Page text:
In pursuits such as chess or medicine, there may be a minimum requirement for basic brain power, intelligence of simply memory and while I’m not going to get into the debate over the biology of that, just keep it in mind. In any activity there are likely to be some basic requirements to even have a chance.
And while many of these can be modulated, not all can. In some cases, it’s an issue of when the person starts. Ballet dancers won’t don’t start young enough may never be able to physically achieve certain positions required for top performance.
There may be other physical or genetic limitations that limit what a person can actually accomplish. If a gymnastic wannabe can’t achieve full side splits because of structural limitations of their hips, that will be a limitation that simply cannot be overcome no matter how much deliberate practice they perform.
That said, there are also examples where folks overcome a physical limitation by altering technique or what have you to work around it. Athletes who were lacking in a given skill or capacity can sometimes make up for it by working towards a different strength to compensate for what they will never achieve.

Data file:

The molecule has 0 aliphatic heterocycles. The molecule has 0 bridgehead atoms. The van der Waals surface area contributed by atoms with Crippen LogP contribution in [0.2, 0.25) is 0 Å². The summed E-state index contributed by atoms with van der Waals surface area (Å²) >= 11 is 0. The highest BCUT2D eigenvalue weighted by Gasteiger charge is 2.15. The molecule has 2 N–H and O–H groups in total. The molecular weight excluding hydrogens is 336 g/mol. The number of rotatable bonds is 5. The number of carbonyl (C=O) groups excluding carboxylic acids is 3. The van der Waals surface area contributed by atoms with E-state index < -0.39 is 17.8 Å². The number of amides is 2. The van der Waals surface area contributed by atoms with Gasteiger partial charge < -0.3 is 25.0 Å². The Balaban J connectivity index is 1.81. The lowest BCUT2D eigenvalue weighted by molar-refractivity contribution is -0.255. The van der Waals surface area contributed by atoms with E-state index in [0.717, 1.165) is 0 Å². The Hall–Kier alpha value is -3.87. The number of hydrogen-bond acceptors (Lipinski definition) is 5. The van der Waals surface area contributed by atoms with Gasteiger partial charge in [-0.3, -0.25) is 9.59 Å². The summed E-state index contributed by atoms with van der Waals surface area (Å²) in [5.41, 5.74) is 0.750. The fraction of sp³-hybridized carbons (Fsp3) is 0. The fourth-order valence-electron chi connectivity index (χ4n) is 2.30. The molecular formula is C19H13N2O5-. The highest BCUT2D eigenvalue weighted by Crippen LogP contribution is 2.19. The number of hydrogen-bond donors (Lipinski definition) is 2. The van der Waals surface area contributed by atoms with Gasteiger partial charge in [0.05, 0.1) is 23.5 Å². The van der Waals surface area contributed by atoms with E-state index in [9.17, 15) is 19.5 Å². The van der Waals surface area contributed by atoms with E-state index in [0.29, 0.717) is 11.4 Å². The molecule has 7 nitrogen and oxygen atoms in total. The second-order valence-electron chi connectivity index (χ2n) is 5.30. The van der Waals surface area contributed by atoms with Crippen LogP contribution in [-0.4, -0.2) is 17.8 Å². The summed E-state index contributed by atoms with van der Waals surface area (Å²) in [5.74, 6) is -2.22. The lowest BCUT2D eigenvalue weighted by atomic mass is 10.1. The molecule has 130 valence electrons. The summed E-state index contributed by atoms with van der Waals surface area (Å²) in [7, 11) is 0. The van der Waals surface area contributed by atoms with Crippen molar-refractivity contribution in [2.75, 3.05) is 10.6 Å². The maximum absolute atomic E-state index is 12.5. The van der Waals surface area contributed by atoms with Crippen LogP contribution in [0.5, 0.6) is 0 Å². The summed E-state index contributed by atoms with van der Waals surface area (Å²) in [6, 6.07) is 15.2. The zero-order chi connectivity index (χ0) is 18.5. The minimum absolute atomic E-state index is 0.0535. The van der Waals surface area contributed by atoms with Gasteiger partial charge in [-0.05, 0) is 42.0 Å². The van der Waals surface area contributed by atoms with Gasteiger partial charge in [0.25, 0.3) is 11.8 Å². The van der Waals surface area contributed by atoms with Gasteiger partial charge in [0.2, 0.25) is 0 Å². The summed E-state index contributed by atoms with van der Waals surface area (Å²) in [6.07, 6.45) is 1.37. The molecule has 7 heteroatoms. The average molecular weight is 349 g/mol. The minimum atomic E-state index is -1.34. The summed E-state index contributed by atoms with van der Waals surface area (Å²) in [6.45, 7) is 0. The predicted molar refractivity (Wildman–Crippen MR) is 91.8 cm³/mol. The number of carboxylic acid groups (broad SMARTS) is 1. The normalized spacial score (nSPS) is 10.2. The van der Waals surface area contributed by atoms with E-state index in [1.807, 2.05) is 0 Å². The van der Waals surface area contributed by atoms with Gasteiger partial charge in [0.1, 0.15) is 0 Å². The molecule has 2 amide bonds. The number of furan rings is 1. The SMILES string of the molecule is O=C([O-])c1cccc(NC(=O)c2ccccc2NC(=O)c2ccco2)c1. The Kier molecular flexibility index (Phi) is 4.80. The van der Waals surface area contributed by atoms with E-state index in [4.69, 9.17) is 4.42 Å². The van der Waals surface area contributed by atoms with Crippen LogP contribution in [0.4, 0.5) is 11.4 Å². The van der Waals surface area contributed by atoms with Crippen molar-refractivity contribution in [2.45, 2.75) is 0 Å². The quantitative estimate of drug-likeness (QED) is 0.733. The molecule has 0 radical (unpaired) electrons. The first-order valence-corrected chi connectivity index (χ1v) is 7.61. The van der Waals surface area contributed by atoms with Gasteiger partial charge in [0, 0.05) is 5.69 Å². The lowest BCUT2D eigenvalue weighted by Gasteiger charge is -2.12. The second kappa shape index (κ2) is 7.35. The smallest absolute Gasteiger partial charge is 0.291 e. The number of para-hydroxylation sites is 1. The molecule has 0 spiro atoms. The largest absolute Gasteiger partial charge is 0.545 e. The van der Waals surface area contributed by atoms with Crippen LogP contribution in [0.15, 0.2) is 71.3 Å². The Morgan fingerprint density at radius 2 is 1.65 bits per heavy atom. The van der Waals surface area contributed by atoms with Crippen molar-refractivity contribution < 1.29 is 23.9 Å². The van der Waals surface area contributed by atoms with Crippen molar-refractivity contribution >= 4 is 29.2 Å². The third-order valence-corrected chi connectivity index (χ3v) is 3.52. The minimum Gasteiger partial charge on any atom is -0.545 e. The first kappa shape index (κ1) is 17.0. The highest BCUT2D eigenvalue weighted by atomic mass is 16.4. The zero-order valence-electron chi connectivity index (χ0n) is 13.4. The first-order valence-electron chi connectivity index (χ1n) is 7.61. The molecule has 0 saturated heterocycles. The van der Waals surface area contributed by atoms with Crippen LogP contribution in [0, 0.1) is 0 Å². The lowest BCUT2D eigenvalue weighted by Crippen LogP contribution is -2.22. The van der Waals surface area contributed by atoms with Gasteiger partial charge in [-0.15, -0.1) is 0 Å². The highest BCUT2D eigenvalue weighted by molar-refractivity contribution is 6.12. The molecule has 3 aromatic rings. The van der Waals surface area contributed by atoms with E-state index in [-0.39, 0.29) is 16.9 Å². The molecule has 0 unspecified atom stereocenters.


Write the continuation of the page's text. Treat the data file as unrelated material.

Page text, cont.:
As an example of both, my mother a concert pianist (and teacher) started late and while she certainly achieved expert status with years of grinding practice, physically cannot perform some musical things on the piano (relating to how many keys she can reach from thumb to pinky). I
n talking to her about this topic, she mentioned that she gets around this on certain pieces by utilizing a slightly different technique (called redistributing). Rather than getting both keys with the same hand, she simply uses her other hand. She has found away around a physical limitation that allows her to perform at the highest level.
None of which really answers the question I started this section with. There’s clearly no doubt that, given the right settings and types of practice that almost anyone can improve in almost any domain. Does this mean that they can become an expert given sufficient time and devotion? That is perhaps the more interesting question but the harder one to answer so I’ll leave it there.
What is My Actual Point?
I started this article series by quoting Dan John on the topic of training
If it’s important, do it every day; if it’s not important, don’t do it at all. – Dan Gable
I managed to go off on a major tangent (even for me) by looking at the issue of deliberate practice and how it relates to the development of expertise. But I want to tie it back in to that quote and training.
While cause and effect may be reversed, there is little doubt that a primary commonality among experts across many different domains is the engagement of a lot of practice. But not any old practice will do, rather a certain type of practice defined by Anders Ericsson as deliberate practice seems to be the commonality among expert performers (with some interesting exceptions).